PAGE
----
Directors Lab West worked in a similar process in terms of how one is accepted. The focus was more on panel discussions with local companies to learn the methods of those organizations.
Both labs create a community that expands beyond our immediate cities and brings colleagues together. It’s an invaluable way to find allies in what can be a very lonely occupation.
If you had one piece of advice to give a desi kid on breaking into the theatre/film industry what would it be?
My advice to young desis, or folks looking for a career change, is to be specific about what you want out of a career in entertainment, and own it. Stay focused on why you are doing this, and strategize accordingly. Always remember, the roles and jobs you accept, are the stories that will be seen worldwide, and will influence how people see your own community. You don’t have to say “yes” to everything. Perhaps, you will want to. Know what you say “yes” to is enabling that very content to be seen by hundreds and thousands of people that may be influenced to learn about the South Asian diaspora from your choices.
Always remember, the roles and jobs you accept, are the stories that will be seen worldwide, and will influence how people see your own community.
Is it a good time for South Asians females to enter the industry?
I think it’s a great time for anyone to enter the industry. Technology is easy to access, collaborators are a Google Hangout away, information for how to do anything is at our fingertips. You no longer need to be in LA or NYC in order to find success.
With online platforms, you can: Create whatever stories you want; be strong in your marketing tactics; find an audience that is yearning for your material.
The key is to know that any time is a good time to enter the industry, if it’s something you really want to do, and every generation has a new set of hurdles and accomplishments to achieve.
A Responsibility: Creating Conscience On and Off-Screen
Your bio states you value creating conscience on and off-screen. What does this mean to you?
“Create with a Conscience” means to proceed with awareness and empathy. It’s far too often that we’ve established a value system based on a hierarchy on sets. The director is the leader, the actors are Gods, and the assistants are the help. The reality is each of these moving parts, and everyone in between, is invaluable in making a project happen. If any part of the team is not healthy, safe, and feeling valued, the project can easily fall apart. When I say to create with a conscience, I mean to be respectful of the needs of everyone who has joined your team.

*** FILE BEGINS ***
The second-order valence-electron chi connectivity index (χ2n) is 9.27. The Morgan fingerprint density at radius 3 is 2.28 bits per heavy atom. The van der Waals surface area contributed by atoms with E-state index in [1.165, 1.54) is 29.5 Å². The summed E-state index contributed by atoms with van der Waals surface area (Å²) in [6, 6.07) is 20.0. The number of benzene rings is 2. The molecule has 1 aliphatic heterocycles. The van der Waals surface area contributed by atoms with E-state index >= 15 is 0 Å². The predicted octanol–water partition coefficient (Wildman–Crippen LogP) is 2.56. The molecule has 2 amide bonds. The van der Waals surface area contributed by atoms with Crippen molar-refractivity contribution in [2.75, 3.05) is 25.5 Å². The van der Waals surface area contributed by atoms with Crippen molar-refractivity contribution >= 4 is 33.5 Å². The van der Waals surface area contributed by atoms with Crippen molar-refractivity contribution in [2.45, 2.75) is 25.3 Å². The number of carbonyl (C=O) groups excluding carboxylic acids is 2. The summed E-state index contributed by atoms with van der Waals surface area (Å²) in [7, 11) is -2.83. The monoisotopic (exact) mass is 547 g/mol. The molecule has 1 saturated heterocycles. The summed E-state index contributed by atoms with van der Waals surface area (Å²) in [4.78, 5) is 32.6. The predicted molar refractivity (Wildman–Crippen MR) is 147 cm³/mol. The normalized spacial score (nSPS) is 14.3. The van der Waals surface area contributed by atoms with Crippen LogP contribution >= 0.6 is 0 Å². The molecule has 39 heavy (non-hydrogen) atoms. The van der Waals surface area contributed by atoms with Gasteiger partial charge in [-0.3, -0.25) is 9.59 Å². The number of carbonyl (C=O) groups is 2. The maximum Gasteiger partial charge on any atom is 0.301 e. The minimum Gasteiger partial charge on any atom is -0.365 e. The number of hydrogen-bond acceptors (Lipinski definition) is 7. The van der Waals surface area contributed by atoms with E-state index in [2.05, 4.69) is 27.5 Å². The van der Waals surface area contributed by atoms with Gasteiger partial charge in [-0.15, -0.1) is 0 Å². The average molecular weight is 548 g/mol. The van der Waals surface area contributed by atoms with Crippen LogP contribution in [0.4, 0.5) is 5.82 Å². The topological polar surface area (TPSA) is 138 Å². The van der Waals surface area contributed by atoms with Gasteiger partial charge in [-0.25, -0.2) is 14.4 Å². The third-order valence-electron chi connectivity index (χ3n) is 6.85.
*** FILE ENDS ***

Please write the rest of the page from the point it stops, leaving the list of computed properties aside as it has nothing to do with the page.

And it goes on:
This goes for storytelling as well. As an example, if I’m going to tell a story about gun violence, I’m going to pay my respects to survivors or families who have lost loved ones. Whether it’s a trigger warning before it begins, or resources to help others in my marketing and publicity materials, do something to show you care about the subjects you discuss.
The next play Reena Dutt is working on is written by the esteemed playwright, Madhuri Shekar, called “Antigone, Presented by the Girls of Saint Catherine’s” and opens March 2020 in Los Angeles (produced for Sacred Fools by Jax Ball). It is a pre #MeToo era story set in the 1990s centered around girls of a Catholic school faced with making a choice to speak out against a teacher who betrays them in unforgivable ways.
Reena Dutt’s theater work has been seen in New York City, Los Angeles and San Francisco. She has directed at A Noise Within in conjunction with East West Players (staged reading of Snow in Midsummer by Frances Ya-Chu Cowhig), the Road Theatre (staged reading of Kissing Che by Augusto Federico Amador), and Sacred Fools (staged reading of Monkey Love by Madhuri Shekar).Prior to that she was an assistant director for Jo Bonney at The Geffen Playhouse on Jose Rivera’s world premiere of The Untranslatable Secrets of Nikki Corona, and Dramaleague’s Jennifer Chang on the Fountain Theatre’s Los Angeles premiere of Hannah and the Dread Gazebo. Dutt also directs for film and television and has an extensive producing history. Dutt is a member of the Lincoln Center Directors’ Lab (New York City), Directors Lab West (Los Angeles), and a Semi-Finalist for Dramaleague’s Hangar Directing Fellowship.She is a graduate of the Media Arts program at the University of Arizona, Tucson, and the acting program at William Esper Studio, New York. To connect with Reena visit wwww.reenadutt.com